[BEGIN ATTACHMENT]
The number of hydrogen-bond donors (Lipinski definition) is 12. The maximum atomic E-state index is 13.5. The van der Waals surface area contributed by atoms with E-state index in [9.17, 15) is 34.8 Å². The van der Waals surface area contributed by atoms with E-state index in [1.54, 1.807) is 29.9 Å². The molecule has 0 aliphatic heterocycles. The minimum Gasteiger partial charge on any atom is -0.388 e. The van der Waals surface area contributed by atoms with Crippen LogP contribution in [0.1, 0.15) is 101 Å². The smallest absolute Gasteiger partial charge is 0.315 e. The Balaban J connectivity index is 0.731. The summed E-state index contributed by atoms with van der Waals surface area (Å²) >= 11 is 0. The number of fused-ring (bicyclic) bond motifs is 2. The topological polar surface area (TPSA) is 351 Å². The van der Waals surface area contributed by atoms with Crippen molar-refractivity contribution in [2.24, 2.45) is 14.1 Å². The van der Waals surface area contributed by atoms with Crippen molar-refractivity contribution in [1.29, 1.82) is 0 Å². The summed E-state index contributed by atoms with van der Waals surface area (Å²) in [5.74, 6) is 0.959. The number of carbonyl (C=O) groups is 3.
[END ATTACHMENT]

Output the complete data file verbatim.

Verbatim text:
The number of hydrogen-bond donors (Lipinski definition) is 12. The maximum atomic E-state index is 13.5. The van der Waals surface area contributed by atoms with E-state index in [9.17, 15) is 34.8 Å². The van der Waals surface area contributed by atoms with E-state index in [1.54, 1.807) is 29.9 Å². The molecule has 0 aliphatic heterocycles. The minimum Gasteiger partial charge on any atom is -0.388 e. The van der Waals surface area contributed by atoms with Crippen LogP contribution in [0.1, 0.15) is 101 Å². The smallest absolute Gasteiger partial charge is 0.315 e. The Balaban J connectivity index is 0.731. The summed E-state index contributed by atoms with van der Waals surface area (Å²) >= 11 is 0. The number of fused-ring (bicyclic) bond motifs is 2. The topological polar surface area (TPSA) is 351 Å². The van der Waals surface area contributed by atoms with Crippen molar-refractivity contribution in [2.24, 2.45) is 14.1 Å². The van der Waals surface area contributed by atoms with Crippen molar-refractivity contribution in [1.29, 1.82) is 0 Å². The summed E-state index contributed by atoms with van der Waals surface area (Å²) in [5.74, 6) is 0.959. The number of carbonyl (C=O) groups is 3.